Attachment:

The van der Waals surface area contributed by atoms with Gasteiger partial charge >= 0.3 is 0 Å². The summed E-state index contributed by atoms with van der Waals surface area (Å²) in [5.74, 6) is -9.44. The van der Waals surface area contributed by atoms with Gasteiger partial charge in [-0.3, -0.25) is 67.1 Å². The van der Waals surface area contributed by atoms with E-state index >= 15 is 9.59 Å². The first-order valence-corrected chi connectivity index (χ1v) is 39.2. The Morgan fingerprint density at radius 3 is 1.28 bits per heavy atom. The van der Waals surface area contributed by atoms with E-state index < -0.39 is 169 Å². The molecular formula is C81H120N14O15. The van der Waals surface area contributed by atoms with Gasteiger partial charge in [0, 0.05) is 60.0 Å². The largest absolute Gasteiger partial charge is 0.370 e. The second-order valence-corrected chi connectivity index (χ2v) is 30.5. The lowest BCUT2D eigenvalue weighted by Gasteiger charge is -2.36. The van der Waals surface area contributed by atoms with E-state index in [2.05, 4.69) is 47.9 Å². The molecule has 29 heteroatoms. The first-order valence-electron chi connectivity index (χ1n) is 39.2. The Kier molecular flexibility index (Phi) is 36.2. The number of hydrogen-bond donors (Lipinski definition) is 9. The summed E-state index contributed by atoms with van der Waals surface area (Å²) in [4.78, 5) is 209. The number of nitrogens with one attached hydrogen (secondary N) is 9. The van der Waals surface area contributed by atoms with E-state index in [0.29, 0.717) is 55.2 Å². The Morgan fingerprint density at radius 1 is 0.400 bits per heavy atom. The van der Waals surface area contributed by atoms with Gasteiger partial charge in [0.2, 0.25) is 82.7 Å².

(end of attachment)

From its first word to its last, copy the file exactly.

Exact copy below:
The van der Waals surface area contributed by atoms with Gasteiger partial charge >= 0.3 is 0 Å². The summed E-state index contributed by atoms with van der Waals surface area (Å²) in [5.74, 6) is -9.44. The van der Waals surface area contributed by atoms with Gasteiger partial charge in [-0.3, -0.25) is 67.1 Å². The van der Waals surface area contributed by atoms with E-state index >= 15 is 9.59 Å². The first-order valence-corrected chi connectivity index (χ1v) is 39.2. The Morgan fingerprint density at radius 3 is 1.28 bits per heavy atom. The van der Waals surface area contributed by atoms with E-state index < -0.39 is 169 Å². The molecular formula is C81H120N14O15. The van der Waals surface area contributed by atoms with Gasteiger partial charge in [0, 0.05) is 60.0 Å². The largest absolute Gasteiger partial charge is 0.370 e. The second-order valence-corrected chi connectivity index (χ2v) is 30.5. The lowest BCUT2D eigenvalue weighted by Gasteiger charge is -2.36. The van der Waals surface area contributed by atoms with E-state index in [2.05, 4.69) is 47.9 Å². The molecule has 29 heteroatoms. The first-order valence-electron chi connectivity index (χ1n) is 39.2. The Kier molecular flexibility index (Phi) is 36.2. The number of hydrogen-bond donors (Lipinski definition) is 9. The summed E-state index contributed by atoms with van der Waals surface area (Å²) in [4.78, 5) is 209. The number of nitrogens with one attached hydrogen (secondary N) is 9. The van der Waals surface area contributed by atoms with E-state index in [0.29, 0.717) is 55.2 Å². The Morgan fingerprint density at radius 1 is 0.400 bits per heavy atom. The van der Waals surface area contributed by atoms with Gasteiger partial charge in [0.2, 0.25) is 82.7 Å².